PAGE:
Afghan reconciliation: Ghani resumes backdoor diplomacy with Taliban

Published: December 1, 2014
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The new Afghan leader has been pushing for the resumption of dialogue with the Taliban for which the group has agreed to under UN supervision. PHOTO: REUTERS

The new Afghan leader has been pushing for the resumption of dialogue with the Taliban for which the group has agreed to under UN supervision. PHOTO: REUTERS

ISLAMABAD: 

Afghan President Ashraf Ghani has tacitly resumed backdoor diplomacy with the Taliban in a bid to revive a peace process that had collapsed towards the fag-end of Hamid Karzai’s regime.

Sources privy to the development said that negotiations aimed at reintegrating the Afghan Taliban into the country’s political equation have started under UN supervision. Officials in Islamabad confirmed that Pakistan has assured the Afghan government and the Taliban that it would help revive the stalled peace process.

Efforts to negotiate peace with the Taliban were torpedoed last year by Karzai who had objected to the opening of a political office by the Taliban in the Qatari capital of Doha. He had refused to recognise the Taliban office, calling it an affront to his government’s legitimacy.

While Karzai’s successor seeks to resuscitate the Doha peace process, the Taliban have intensified attacks on the nascent Afghan security forces and foreign troops. US-led Nato forces are scheduled to pull out of Afghanistan by year-end after a long and costly war. However, under a recently signed security deal between Kabul and Washington, a contingent of foreign troops will stay on beyond December 2014.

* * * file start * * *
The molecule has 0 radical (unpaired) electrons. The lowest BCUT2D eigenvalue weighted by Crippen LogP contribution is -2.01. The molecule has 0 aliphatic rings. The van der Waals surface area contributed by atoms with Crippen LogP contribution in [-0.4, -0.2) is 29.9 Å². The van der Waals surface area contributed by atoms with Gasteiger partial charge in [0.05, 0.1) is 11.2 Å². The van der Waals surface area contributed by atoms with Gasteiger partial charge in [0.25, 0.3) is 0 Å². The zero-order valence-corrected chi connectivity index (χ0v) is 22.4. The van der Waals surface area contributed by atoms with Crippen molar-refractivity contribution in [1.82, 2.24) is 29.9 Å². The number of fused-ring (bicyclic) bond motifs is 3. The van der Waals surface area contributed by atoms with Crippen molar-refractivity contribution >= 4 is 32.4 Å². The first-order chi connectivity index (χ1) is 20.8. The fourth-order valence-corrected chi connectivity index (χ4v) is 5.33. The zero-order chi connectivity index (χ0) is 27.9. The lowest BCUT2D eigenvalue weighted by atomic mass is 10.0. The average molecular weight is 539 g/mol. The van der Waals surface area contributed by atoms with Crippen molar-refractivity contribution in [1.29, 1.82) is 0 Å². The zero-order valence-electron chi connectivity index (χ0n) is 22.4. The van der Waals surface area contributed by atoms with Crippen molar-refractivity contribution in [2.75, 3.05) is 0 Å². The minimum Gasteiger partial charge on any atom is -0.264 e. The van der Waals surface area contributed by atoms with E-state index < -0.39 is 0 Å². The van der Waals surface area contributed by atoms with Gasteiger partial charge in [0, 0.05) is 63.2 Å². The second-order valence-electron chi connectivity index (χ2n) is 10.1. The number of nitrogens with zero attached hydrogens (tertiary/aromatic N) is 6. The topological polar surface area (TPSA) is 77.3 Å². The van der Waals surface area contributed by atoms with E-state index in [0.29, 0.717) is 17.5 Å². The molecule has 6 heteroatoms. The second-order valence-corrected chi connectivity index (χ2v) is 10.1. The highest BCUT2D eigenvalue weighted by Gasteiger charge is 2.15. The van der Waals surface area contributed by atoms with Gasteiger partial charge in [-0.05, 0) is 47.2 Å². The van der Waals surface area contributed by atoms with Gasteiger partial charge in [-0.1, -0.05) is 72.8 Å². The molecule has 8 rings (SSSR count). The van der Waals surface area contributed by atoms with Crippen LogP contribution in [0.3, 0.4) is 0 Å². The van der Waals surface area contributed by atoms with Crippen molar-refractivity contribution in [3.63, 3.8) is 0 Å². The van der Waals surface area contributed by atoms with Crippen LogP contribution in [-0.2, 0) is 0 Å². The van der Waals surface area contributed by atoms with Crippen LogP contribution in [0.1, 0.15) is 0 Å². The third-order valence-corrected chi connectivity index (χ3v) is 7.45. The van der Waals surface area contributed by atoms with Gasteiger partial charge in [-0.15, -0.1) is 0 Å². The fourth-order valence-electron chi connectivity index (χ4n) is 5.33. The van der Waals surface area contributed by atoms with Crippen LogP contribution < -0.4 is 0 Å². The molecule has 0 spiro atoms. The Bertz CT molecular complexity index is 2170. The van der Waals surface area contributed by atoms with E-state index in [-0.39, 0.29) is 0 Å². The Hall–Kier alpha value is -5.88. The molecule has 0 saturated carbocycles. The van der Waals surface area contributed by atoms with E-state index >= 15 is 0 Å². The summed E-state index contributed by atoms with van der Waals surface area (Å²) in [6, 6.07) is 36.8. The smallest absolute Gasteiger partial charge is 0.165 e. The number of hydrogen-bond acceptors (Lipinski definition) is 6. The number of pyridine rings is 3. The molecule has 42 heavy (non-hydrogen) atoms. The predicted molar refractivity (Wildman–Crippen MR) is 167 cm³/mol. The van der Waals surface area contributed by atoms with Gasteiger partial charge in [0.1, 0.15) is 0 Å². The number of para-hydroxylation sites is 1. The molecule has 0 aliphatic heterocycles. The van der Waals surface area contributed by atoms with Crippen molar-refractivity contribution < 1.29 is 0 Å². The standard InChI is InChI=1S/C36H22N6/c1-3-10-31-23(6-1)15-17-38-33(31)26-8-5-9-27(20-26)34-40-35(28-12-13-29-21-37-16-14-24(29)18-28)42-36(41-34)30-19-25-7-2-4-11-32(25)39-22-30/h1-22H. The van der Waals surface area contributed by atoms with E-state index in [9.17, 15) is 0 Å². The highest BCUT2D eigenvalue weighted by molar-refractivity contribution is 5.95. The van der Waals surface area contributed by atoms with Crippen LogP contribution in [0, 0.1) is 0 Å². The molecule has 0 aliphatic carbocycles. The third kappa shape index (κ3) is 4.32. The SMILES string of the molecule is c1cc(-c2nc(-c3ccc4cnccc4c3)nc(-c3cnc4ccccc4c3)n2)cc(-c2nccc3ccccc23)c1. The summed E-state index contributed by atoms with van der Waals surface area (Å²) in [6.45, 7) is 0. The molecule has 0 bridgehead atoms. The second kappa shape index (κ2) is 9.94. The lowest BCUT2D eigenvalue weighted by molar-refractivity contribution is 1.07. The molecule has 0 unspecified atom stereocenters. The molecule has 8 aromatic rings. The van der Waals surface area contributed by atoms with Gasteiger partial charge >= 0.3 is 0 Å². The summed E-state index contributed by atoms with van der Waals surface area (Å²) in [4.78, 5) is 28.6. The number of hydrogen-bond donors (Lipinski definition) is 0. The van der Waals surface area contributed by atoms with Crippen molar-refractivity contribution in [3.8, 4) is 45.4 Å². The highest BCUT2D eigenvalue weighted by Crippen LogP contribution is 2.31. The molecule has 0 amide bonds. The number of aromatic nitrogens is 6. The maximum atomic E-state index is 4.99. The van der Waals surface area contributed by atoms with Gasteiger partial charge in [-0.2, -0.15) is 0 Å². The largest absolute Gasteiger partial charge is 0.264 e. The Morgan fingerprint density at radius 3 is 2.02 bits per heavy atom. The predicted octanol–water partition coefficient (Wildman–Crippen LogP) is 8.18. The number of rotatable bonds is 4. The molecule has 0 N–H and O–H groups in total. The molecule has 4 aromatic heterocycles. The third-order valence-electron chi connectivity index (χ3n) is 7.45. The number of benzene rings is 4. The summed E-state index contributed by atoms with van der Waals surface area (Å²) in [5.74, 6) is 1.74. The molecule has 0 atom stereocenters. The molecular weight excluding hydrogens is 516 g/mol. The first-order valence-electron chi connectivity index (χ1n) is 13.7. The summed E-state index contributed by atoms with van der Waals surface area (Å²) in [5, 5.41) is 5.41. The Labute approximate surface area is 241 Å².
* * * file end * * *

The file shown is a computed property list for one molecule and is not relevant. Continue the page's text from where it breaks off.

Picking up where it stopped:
Marred by setbacks and growing distrust, the Afghan peace process has been a bumpy ride for all the stakeholders, including Washington. Fissures grew between the US and the Taliban after a negotiated prisoner swap deal between the two ended in acrimony.

The deal, which was seen as an opportunity to jumpstart the peace process, envisaged the release of five former Taliban cadres form the Guantanamo Bay detention centre in exchange for US soldier Bowe Bergdahl who had been held captive by the Haqqani Network for nearly five years.

The Taliban freed Bergdahl, while the US handed over the Taliban figures to the Qatari government which had brokered the deal. The Taliban called it a breach of confidence, claiming that the detainees had not been released. The mistrust had led to the breakdown of backdoor diplomacy, leaving peace efforts in disarray.

The new Afghan leader has been pushing for the resumption of dialogue with the Taliban for which the group has agreed to under UN supervision.

Published in The Express Tribune, December 1st, 2014.

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Reader Comments (2)

  • Rex Minor
    Dec 1, 2014 - 1:55AM

    Enough with cacophony and pettyfogging, neither the UNO nor the Americans have any stake in the domestic affairs of a sovereign Nation!! Dr Ghani should have the open door policy of a dialogue with all powerful Pashtun leaders of Afghanistan. The fact that the American contingent reserves the right to have a combat role in Afghanstan is not a good omen and could prevent certain powerful Taliban commanders to stay away until the yanks have departed.

    Rex Minor

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  • Fahre Afghan
    Dec 1, 2014 - 12:18PM

    Are the Chinese involved? Taliban will be hiding Pakistan involvement. It is death certificate for Taliban to be seen as Pak stooges. Pakistan & US has passed the test of bringing Taliban for talks in the past though. Lets see what happens this time.

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